The Bad Batch
The sophomore feature film from Ana Lily Amirpour, writer/director of 2014’s superb A Girl Walks Home Alone At Night, The Bad Batch arrives under a huge wave of anticipation and excitement. Set amongst desert wastelands in Texas, the film Suki Waterhouse as a young woman captured by a group of cannibals (led by Aquaman himself Jason Momoa) and has to adjust to her new way of life. Keanu Reeves, Giovanni Ribisi, and an unrecognisable Jim Carrey co-star in the film which is set for release in the UK later this year.
Remakes are always met with certain trepidations and eyes rollings but the new version of the classic Stephen King novel looks like it could be one to buck the trend. Originally made as a TV mini-series in 1990 starring Tim Curry as Pennywise, the new version is helmed by Andres Muschietti (Mama) with Bill Skarsgard now in the lead. The classic story of a group of children (led here by Midnight Special’s Jaeden Lieberher and Stranger Things’ Finn Wolfhard) who are terrorised by a shape-shifting entity (Skarsgard) who takes the form of a clown to wreak havoc amongst them. And judging by the first trailer, which broke internet records when it first arrived online, we are in for a wild ride.
It Comes At Night
While it may not have been a hit with audiences in the US despite some positive reviews, It Comes At Night is one of the horror highlights of the year. Just released last week in the UK, the new film from acclaimed writer/director Trey Edward Schults is a nerve-jangling, psychologically rich horror that’s more paranoia than gore but no less enthralling. Joel Edgerton is protecting his family from a “world event” on the outside of their boarded up house but the arrival of another family leads them to begin to suspect everything about them and just how they have found their way through the increasing doom surrounding them.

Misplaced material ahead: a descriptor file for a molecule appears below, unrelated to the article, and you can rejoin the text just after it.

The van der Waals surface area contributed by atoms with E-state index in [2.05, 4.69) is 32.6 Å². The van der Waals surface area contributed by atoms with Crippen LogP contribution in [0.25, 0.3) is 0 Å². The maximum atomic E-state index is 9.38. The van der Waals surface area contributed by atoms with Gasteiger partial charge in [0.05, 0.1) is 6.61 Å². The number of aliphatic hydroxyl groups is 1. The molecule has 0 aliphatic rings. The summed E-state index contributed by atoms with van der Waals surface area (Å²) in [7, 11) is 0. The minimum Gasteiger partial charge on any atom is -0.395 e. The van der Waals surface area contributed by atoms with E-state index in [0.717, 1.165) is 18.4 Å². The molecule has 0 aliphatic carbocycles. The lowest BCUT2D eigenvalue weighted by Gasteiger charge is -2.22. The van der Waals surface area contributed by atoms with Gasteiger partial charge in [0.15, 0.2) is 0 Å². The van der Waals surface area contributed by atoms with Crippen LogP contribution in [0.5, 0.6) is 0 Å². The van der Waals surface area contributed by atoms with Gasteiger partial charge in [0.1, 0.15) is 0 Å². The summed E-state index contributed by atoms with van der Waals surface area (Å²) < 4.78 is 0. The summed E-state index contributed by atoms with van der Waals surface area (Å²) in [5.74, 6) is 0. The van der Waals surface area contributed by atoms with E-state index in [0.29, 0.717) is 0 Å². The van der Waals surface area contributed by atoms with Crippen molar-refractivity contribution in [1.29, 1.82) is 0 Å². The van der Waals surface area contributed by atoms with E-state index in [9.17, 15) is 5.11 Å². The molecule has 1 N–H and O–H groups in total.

The Killing of a Sacred Deer
Yorgos Lanthimos is one of Europe’s most intriguing and engaging director working today. With films such as Dogtooth and Alps, the filmmaker built up quite the following but it was 2015’s The Lobster that was many film fans first glimpse at his unique and visionary works. Now the director is back for a psychological horror about a surgeon (Colin Farrell) and his relationship with a teenager (Barry Keough). Nicole Kidman and Alicia Silverstone co-star. Met with rave reviews at Cannes, the film is due in UK cinemas later this Autumn.
After a three-year hiatus since his last film, 2014’s Noah, Darren Aronofsky returns behind the camera for the eagerly-anticipated film Mother! (notice the purposeful exclamation mark). A “horror mystery” if early reports are to be believed, the film centres “on a couple whose relationship is tested when uninvited guests arrive at their home, disrupting their tranquil existence.” Jennifer Lawrence, Javier Bardem, Michelle Pfeiffer, Kristen Wiig, Domhnall Gleeson and Ed Harris star in the film.